Too Big to Fail” is a dilemma that has plagued economists, policy makers and the public at large. In Nassim Taleb's lastest paper (with co-author Charles S. Tapiero) he takes a look.
This paper examines the risk externalities stemming from the size of institutions. Assuming (conservatively) that a firm risk exposure is limited to its capital while its external (and random) losses are unbounded we establish a condition for a firm to be too big to fail. In particular, expected risk externalities’ losses conditions for positive first and second derivatives with respect to the firm capital are derived. Examples and analytical results are obtained based on firms’ random effects on their external losses (their risk externalities) and policy implications are drawn that assess both the effects of “too big to fail firms” and their regulation.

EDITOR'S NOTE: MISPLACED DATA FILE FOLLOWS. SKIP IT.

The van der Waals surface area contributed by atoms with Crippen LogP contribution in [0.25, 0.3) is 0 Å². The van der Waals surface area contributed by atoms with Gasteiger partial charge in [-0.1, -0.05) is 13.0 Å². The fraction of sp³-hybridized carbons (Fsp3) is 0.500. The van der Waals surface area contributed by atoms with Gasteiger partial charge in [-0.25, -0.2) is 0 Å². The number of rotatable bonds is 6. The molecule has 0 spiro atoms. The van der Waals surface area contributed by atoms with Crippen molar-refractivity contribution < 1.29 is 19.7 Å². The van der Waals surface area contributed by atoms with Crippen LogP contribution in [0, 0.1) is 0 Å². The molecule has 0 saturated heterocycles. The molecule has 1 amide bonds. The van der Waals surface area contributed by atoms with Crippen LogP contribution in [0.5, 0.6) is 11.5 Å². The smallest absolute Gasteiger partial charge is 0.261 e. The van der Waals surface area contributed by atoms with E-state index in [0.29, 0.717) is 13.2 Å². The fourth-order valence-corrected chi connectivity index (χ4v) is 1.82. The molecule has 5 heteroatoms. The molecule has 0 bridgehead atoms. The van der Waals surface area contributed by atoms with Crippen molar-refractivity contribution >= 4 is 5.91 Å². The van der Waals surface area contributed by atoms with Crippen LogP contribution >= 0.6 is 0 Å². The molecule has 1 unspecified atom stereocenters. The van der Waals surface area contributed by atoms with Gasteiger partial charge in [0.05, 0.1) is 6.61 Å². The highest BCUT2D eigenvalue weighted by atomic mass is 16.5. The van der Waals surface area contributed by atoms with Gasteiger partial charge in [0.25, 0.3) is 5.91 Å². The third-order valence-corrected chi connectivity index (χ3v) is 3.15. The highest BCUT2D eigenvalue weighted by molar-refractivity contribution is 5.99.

The conclusion is worth reading even if you don't read the paper — a small tease
However, the non- transparent bonuses that CEOs of large banks apply to themselves while not a factor in banks failure is a violation of the trust signaled by the incentives that banks have created to maintain the payments they distribute to themselves. For these reasons, too big too fail banks may entail too large too bear risk externalities. The result we have obtained indicate that this is a fact when banks internal risks have an extreme probability distribution (as this is often the case in VaR studies) and when external risks are an unbounded Pareto distribution.
(H/T Simoleon Sense)